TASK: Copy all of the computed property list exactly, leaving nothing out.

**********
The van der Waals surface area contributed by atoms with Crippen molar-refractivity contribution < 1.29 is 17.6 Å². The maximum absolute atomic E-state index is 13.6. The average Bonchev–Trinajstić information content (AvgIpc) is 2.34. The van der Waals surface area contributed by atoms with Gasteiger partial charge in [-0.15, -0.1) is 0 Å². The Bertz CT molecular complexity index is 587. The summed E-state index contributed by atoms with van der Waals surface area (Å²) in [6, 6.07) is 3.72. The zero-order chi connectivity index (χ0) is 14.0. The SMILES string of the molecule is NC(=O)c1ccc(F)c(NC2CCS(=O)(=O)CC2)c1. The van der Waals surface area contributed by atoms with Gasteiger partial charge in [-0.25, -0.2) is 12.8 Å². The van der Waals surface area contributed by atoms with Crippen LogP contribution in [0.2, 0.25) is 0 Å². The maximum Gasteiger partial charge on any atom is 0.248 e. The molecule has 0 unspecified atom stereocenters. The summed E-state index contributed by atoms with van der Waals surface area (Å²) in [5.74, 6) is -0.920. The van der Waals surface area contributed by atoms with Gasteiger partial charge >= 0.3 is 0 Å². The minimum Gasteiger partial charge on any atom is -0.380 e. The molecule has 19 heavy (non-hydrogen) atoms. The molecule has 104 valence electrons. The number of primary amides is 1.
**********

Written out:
The van der Waals surface area contributed by atoms with Crippen molar-refractivity contribution < 1.29 is 17.6 Å². The maximum absolute atomic E-state index is 13.6. The average Bonchev–Trinajstić information content (AvgIpc) is 2.34. The van der Waals surface area contributed by atoms with Gasteiger partial charge in [-0.15, -0.1) is 0 Å². The Bertz CT molecular complexity index is 587. The summed E-state index contributed by atoms with van der Waals surface area (Å²) in [6, 6.07) is 3.72. The zero-order chi connectivity index (χ0) is 14.0. The SMILES string of the molecule is NC(=O)c1ccc(F)c(NC2CCS(=O)(=O)CC2)c1. The van der Waals surface area contributed by atoms with Gasteiger partial charge in [-0.25, -0.2) is 12.8 Å². The van der Waals surface area contributed by atoms with Crippen LogP contribution in [0.2, 0.25) is 0 Å². The maximum Gasteiger partial charge on any atom is 0.248 e. The molecule has 0 unspecified atom stereocenters. The summed E-state index contributed by atoms with van der Waals surface area (Å²) in [5.74, 6) is -0.920. The van der Waals surface area contributed by atoms with Gasteiger partial charge >= 0.3 is 0 Å². The minimum Gasteiger partial charge on any atom is -0.380 e. The molecule has 19 heavy (non-hydrogen) atoms. The molecule has 104 valence electrons. The number of primary amides is 1.